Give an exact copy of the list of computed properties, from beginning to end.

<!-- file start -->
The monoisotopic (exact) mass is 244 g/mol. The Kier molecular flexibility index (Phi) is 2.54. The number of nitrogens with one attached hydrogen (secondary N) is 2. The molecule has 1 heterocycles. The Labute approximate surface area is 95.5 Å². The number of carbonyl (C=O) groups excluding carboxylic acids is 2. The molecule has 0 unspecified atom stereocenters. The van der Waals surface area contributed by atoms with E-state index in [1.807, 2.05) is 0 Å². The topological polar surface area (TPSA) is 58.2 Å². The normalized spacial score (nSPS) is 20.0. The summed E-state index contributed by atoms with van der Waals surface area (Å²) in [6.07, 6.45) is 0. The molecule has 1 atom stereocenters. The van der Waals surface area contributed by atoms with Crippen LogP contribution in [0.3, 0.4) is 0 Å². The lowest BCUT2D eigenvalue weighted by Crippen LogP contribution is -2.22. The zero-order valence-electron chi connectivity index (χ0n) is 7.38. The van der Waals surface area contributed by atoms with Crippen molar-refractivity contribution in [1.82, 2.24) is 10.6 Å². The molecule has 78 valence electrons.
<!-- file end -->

The monoisotopic (exact) mass is 244 g/mol. The Kier molecular flexibility index (Phi) is 2.54. The number of nitrogens with one attached hydrogen (secondary N) is 2. The molecule has 1 heterocycles. The Labute approximate surface area is 95.5 Å². The number of carbonyl (C=O) groups excluding carboxylic acids is 2. The molecule has 0 unspecified atom stereocenters. The van der Waals surface area contributed by atoms with E-state index in [1.807, 2.05) is 0 Å². The topological polar surface area (TPSA) is 58.2 Å². The normalized spacial score (nSPS) is 20.0. The summed E-state index contributed by atoms with van der Waals surface area (Å²) in [6.07, 6.45) is 0. The molecule has 1 atom stereocenters. The van der Waals surface area contributed by atoms with Crippen LogP contribution in [0.3, 0.4) is 0 Å². The lowest BCUT2D eigenvalue weighted by Crippen LogP contribution is -2.22. The zero-order valence-electron chi connectivity index (χ0n) is 7.38. The van der Waals surface area contributed by atoms with Crippen molar-refractivity contribution in [1.82, 2.24) is 10.6 Å². The molecule has 78 valence electrons.